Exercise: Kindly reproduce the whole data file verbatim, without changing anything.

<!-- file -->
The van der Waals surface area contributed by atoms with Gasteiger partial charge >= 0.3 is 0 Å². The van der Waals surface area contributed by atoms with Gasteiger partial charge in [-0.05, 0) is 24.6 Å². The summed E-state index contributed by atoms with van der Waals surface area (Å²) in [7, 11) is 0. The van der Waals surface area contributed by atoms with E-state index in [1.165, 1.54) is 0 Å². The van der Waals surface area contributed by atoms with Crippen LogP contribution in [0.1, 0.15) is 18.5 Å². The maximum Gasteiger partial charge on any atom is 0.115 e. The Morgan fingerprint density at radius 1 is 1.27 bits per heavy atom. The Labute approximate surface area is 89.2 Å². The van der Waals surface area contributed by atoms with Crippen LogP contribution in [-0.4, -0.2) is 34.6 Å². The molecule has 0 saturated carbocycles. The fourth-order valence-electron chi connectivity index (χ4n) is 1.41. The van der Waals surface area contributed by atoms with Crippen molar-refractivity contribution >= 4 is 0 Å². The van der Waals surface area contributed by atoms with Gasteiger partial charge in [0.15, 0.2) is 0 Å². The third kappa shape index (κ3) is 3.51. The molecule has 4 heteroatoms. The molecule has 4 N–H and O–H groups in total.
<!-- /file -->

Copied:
The van der Waals surface area contributed by atoms with Gasteiger partial charge >= 0.3 is 0 Å². The van der Waals surface area contributed by atoms with Gasteiger partial charge in [-0.05, 0) is 24.6 Å². The summed E-state index contributed by atoms with van der Waals surface area (Å²) in [7, 11) is 0. The van der Waals surface area contributed by atoms with E-state index in [1.165, 1.54) is 0 Å². The van der Waals surface area contributed by atoms with Crippen LogP contribution in [0.1, 0.15) is 18.5 Å². The maximum Gasteiger partial charge on any atom is 0.115 e. The Morgan fingerprint density at radius 1 is 1.27 bits per heavy atom. The Labute approximate surface area is 89.2 Å². The van der Waals surface area contributed by atoms with Crippen LogP contribution in [-0.4, -0.2) is 34.6 Å². The molecule has 0 saturated carbocycles. The fourth-order valence-electron chi connectivity index (χ4n) is 1.41. The van der Waals surface area contributed by atoms with Crippen molar-refractivity contribution >= 4 is 0 Å². The van der Waals surface area contributed by atoms with Gasteiger partial charge in [0.15, 0.2) is 0 Å². The third kappa shape index (κ3) is 3.51. The molecule has 4 heteroatoms. The molecule has 4 N–H and O–H groups in total.